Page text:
Neil was on the road, so this issue we bring you a story from Margaret Orr. -Ed.
One day, before an exam, I had a dream where my Elders asked me, when I returned home, “What did you learn while being away at school?” In school we learn what is expected of us, sometimes more. What we learn outside of school is often the unexpected. Like, during my road trip home for the summer holidays, we stopped to visit a friend in Michigan and took a walk in the city park. Inside a large pen there were some tame deer, comfortable where they were. What I found that turned my stomach and broke my heart was a large black bear caged in an 18′ x 18′ pen. The bear was suffering. His eyes were glazed over. He caught my eyes for a while then looked away and groaned. He was huge, too fat for lack of space and too much food. Surrounding him were containers that his audience threw over the fence at him, their left-over fast foods. Out of boredom he had also chewed on the garbage.
On the way back from our walk I checked up on the bear. He was walking and groaning in pain, unable to find any shady breeze from the heat. He caught my gaze and looked as if he wanted to say something. Another onlooker said that she often comes to see him and feels helpless to do anything about it, and people are always throwing their garbage at him, making him sick and the caretakers do not do anything to improve his home. She also gave a history on how the bear got there.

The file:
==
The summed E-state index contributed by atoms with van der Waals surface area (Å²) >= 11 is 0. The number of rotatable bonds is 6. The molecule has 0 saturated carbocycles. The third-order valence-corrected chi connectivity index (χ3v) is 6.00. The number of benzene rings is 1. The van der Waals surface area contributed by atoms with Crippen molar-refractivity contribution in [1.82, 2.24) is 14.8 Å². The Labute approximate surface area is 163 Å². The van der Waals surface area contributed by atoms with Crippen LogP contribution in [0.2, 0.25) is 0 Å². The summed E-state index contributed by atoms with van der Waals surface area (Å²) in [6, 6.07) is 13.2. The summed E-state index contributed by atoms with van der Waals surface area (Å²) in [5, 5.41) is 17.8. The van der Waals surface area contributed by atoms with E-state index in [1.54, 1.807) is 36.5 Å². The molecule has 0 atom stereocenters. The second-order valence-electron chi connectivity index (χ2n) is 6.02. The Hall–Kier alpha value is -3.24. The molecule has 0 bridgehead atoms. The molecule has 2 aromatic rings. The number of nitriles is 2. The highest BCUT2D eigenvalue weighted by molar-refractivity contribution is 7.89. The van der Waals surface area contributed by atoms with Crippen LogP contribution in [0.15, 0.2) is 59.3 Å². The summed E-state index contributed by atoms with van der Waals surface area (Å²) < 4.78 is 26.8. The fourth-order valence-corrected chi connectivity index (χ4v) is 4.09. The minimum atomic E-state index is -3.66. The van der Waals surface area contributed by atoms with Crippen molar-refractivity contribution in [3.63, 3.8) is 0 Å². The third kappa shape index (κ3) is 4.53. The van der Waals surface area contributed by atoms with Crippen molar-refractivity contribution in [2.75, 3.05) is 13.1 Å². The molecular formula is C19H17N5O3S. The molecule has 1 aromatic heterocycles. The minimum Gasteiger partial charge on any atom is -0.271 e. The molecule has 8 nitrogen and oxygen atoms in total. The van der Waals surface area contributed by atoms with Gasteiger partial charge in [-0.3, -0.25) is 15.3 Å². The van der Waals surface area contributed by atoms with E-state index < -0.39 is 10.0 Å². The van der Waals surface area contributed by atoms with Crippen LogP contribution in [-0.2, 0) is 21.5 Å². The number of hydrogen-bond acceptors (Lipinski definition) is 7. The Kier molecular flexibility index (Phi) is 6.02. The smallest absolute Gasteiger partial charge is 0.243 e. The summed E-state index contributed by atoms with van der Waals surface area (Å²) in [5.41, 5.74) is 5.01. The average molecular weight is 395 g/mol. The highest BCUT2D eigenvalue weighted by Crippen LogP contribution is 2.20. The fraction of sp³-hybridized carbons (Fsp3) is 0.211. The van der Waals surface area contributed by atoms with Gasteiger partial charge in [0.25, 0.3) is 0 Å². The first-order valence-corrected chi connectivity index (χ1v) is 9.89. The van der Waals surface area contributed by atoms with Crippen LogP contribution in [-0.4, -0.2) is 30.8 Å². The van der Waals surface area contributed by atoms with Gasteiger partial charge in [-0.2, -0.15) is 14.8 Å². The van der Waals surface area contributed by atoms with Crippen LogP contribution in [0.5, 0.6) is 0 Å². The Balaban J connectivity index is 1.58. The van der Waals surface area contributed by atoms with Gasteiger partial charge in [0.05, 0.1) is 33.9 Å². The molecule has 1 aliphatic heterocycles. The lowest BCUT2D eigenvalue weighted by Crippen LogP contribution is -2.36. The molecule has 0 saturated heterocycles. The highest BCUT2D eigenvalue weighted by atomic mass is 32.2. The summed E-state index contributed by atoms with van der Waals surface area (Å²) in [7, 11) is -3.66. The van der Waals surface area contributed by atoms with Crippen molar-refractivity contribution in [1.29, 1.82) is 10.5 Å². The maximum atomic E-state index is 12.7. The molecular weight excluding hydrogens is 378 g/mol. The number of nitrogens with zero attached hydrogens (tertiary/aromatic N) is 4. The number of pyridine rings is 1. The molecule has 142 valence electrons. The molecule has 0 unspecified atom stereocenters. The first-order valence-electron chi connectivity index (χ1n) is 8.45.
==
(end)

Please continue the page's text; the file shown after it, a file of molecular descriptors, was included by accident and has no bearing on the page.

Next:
As a cub, the bear was rescued by firefighters and placed in the park. He’s never really known any freedom and depends on the city to feed him. When they want to clean his cage they just stuff him into his house and close the door. Suffering from lack of minerals, he chews on his own excrement as any neglected caged animal will do. Remembering words of an Elder who said to speak to a bear if you meet it in the woods, that is what I did, out of respect.
Now, reflecting on the misfortune of the bear, I see all around me our people forced off their land and supposedly rescued by guilt-ridden governments and Hydro-Quebec, suffering the same conditions as the bear, minus the excrement. Now our Native peoples are living a life unfamiliar to most peoples who had enjoyed freedom before the industrial fires destroyed their land and their lives. Along with the new life comes the garbage, unknowingly consumed by the old and the new.
A rapidly encroaching technological culture must be learned. So must a new lifestyle that can learn how to filter out impurities, cleverly control luxuries and diabetic garbage. Exercise, creativity, diet, culture, education, anything that’s good for good living can be provided for the bear. It will be free to create a life of its own and maybe for others, learning self-respect and dignity.
So this is a lesson that life taught me in the most unexpected way, and the lasting impact it had on me.